Business Mentoring Matters

Managing Corporate Mentoring Programs: Use Meeting Time Wisely

Posted on Wed, Feb, 17, 2010

February is National Time Management Month. Just as managing time is important in your personal life and day-to-day job activities, the key to a successful mentoring program is timing as well. It's also the number one challenge facing mentoring pairs across all cultures. Use our guidelines below to manage your program. Remember, commitment makes it work.

Managing Meeting Time: Mentors and Mentorees

Determine how often you'll meet, for how long, and where.

How Often & How Long

Face-to-face meetings should last between 60 and 90 minutes, and you should meet weekly (especially when you're first matched) to every other week. If you're a long-term planner, map out a meeting schedule for three to six months. Otherwise, bring your calendars to each meeting and then schedule the next one at the close of your meeting. Mentors should also prepare a brief, but targeted, meeting agenda, which includes topics for discussion. This will help the meeting stay on track.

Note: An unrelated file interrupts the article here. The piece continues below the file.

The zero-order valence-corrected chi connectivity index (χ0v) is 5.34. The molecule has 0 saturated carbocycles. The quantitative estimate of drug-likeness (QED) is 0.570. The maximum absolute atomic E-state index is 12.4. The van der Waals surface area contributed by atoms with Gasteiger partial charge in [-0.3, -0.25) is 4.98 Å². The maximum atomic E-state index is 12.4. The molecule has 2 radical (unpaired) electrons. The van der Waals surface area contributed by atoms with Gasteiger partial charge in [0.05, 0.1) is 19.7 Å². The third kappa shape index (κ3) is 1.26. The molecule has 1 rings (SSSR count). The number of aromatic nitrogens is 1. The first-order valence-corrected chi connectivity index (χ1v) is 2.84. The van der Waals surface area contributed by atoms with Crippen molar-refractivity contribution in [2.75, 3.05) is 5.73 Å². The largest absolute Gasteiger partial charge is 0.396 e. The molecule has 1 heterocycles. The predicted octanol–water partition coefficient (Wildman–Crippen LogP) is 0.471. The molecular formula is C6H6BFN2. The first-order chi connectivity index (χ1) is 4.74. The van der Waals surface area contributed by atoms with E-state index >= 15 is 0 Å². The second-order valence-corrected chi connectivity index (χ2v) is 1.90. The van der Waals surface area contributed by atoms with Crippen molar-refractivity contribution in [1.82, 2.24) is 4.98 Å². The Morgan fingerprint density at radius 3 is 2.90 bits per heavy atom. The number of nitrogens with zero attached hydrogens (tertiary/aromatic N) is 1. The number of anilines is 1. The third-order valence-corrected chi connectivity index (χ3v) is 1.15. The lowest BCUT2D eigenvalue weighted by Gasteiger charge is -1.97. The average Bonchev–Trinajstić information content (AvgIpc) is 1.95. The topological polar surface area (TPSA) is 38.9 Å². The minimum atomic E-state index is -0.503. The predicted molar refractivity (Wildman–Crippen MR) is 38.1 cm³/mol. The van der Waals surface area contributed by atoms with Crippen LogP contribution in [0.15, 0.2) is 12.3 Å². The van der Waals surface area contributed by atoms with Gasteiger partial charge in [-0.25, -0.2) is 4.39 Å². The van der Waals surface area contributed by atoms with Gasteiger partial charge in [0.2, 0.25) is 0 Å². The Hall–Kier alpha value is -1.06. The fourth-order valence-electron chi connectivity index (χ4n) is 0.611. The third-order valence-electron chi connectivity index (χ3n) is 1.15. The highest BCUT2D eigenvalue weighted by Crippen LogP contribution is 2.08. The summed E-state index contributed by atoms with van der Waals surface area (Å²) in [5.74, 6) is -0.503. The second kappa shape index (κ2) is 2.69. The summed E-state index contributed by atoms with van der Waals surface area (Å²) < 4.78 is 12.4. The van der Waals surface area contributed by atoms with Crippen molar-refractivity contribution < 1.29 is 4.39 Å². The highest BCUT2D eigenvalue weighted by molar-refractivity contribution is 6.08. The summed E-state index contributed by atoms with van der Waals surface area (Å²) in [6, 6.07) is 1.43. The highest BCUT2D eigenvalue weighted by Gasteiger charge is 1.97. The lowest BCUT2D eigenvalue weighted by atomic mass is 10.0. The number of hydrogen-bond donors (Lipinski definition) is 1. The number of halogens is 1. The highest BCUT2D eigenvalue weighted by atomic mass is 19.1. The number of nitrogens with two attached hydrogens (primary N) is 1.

Meetings should take place OUTSIDE the mentor's and mentee's offices. Meet in a location with minimal traffic and interruptions (that means no cell phones or pagers). However, we do recommend meeting on company premises, such as a conference room. The setting is still "structured" and business-oriented, yet you eliminate other office distractions like e-mail, phone calls, and people dropping by your desk.

If you want to meet outside the company, we recommend breakfast or lunch. Evenings can be a little less professional, and people tend to be tired. And if you're convinced that you "have no time," remember you need to take a lunch break-the mentoring meeting won't add to your "work schedule."

When You Can't Meet Face-to-Face

If you can't meet face-to-face, schedule weekly phone calls for 30 minutes or biweekly calls for 60-90 minutes. Don't let phone calls turn into "mentoring moments" instead of mentoring sessions. Have an agenda that you each receive (and review) by fax or e-mail ahead of time. E-mail is NOT an effective tool for mentoring. Use it to send agendas and confirm appointments-that's it!

To get more great tips on Mentoring Programs, click here.

Tags: Mentors & Mentorees